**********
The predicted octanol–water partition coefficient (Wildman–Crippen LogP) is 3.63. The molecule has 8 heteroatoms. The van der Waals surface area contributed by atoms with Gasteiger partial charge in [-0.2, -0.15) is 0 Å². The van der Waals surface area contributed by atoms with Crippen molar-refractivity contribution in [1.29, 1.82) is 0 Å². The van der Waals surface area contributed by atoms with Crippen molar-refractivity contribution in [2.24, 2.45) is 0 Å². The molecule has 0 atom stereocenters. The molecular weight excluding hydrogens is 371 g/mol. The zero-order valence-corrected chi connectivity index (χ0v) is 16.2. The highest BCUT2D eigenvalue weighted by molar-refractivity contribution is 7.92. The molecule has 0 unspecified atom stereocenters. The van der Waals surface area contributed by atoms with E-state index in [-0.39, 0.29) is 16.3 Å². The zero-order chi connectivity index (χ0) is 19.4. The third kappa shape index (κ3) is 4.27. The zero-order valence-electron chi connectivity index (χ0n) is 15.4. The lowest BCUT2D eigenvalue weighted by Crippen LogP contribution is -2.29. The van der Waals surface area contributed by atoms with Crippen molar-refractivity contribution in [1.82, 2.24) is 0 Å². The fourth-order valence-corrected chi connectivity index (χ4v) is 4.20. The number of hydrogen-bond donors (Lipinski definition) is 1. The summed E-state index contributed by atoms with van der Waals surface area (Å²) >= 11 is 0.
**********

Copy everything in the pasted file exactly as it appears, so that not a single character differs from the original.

The predicted octanol–water partition coefficient (Wildman–Crippen LogP) is 3.63. The molecule has 8 heteroatoms. The van der Waals surface area contributed by atoms with Gasteiger partial charge in [-0.2, -0.15) is 0 Å². The van der Waals surface area contributed by atoms with Crippen molar-refractivity contribution in [1.29, 1.82) is 0 Å². The van der Waals surface area contributed by atoms with Crippen molar-refractivity contribution in [2.24, 2.45) is 0 Å². The molecule has 0 atom stereocenters. The molecular weight excluding hydrogens is 371 g/mol. The zero-order valence-corrected chi connectivity index (χ0v) is 16.2. The highest BCUT2D eigenvalue weighted by molar-refractivity contribution is 7.92. The molecule has 0 unspecified atom stereocenters. The van der Waals surface area contributed by atoms with E-state index in [-0.39, 0.29) is 16.3 Å². The zero-order chi connectivity index (χ0) is 19.4. The third kappa shape index (κ3) is 4.27. The zero-order valence-electron chi connectivity index (χ0n) is 15.4. The lowest BCUT2D eigenvalue weighted by Crippen LogP contribution is -2.29. The van der Waals surface area contributed by atoms with Crippen molar-refractivity contribution in [1.82, 2.24) is 0 Å². The fourth-order valence-corrected chi connectivity index (χ4v) is 4.20. The number of hydrogen-bond donors (Lipinski definition) is 1. The summed E-state index contributed by atoms with van der Waals surface area (Å²) >= 11 is 0.